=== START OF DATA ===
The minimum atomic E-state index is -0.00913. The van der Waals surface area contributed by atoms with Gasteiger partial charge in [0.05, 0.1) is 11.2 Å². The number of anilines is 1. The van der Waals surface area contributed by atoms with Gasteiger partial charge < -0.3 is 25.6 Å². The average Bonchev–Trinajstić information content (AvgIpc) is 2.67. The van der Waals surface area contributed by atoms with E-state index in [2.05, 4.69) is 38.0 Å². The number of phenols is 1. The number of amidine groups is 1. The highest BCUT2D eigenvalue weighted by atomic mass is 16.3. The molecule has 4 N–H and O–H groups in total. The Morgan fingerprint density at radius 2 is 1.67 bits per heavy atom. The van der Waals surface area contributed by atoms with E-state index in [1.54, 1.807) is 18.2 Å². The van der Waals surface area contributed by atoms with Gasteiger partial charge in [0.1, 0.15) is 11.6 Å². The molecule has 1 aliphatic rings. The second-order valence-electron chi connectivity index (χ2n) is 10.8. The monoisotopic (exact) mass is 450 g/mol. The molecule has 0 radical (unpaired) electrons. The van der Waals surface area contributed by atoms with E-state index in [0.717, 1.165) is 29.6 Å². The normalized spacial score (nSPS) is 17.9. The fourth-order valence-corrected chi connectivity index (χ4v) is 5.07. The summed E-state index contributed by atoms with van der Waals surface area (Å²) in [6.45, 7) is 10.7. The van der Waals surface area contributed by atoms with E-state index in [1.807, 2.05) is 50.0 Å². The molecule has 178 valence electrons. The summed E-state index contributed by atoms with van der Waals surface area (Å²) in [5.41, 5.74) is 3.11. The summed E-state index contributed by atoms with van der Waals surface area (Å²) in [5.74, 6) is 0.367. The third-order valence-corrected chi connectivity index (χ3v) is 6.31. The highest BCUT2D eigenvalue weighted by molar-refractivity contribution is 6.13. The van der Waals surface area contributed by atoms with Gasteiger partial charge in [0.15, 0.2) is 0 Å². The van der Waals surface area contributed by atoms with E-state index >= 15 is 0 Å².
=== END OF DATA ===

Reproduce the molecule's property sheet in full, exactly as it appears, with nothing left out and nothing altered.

The minimum atomic E-state index is -0.00913. The van der Waals surface area contributed by atoms with Gasteiger partial charge in [0.05, 0.1) is 11.2 Å². The number of anilines is 1. The van der Waals surface area contributed by atoms with Gasteiger partial charge < -0.3 is 25.6 Å². The average Bonchev–Trinajstić information content (AvgIpc) is 2.67. The van der Waals surface area contributed by atoms with E-state index in [2.05, 4.69) is 38.0 Å². The number of phenols is 1. The number of amidine groups is 1. The highest BCUT2D eigenvalue weighted by atomic mass is 16.3. The molecule has 4 N–H and O–H groups in total. The Morgan fingerprint density at radius 2 is 1.67 bits per heavy atom. The van der Waals surface area contributed by atoms with E-state index in [1.54, 1.807) is 18.2 Å². The van der Waals surface area contributed by atoms with Gasteiger partial charge in [0.1, 0.15) is 11.6 Å². The molecule has 1 aliphatic rings. The second-order valence-electron chi connectivity index (χ2n) is 10.8. The monoisotopic (exact) mass is 450 g/mol. The molecule has 0 radical (unpaired) electrons. The van der Waals surface area contributed by atoms with E-state index in [0.717, 1.165) is 29.6 Å². The normalized spacial score (nSPS) is 17.9. The fourth-order valence-corrected chi connectivity index (χ4v) is 5.07. The summed E-state index contributed by atoms with van der Waals surface area (Å²) in [6.45, 7) is 10.7. The van der Waals surface area contributed by atoms with E-state index in [1.807, 2.05) is 50.0 Å². The molecule has 178 valence electrons. The summed E-state index contributed by atoms with van der Waals surface area (Å²) in [5.41, 5.74) is 3.11. The summed E-state index contributed by atoms with van der Waals surface area (Å²) in [5.74, 6) is 0.367. The third-order valence-corrected chi connectivity index (χ3v) is 6.31. The highest BCUT2D eigenvalue weighted by molar-refractivity contribution is 6.13. The van der Waals surface area contributed by atoms with Gasteiger partial charge in [0.15, 0.2) is 0 Å². The van der Waals surface area contributed by atoms with E-state index >= 15 is 0 Å².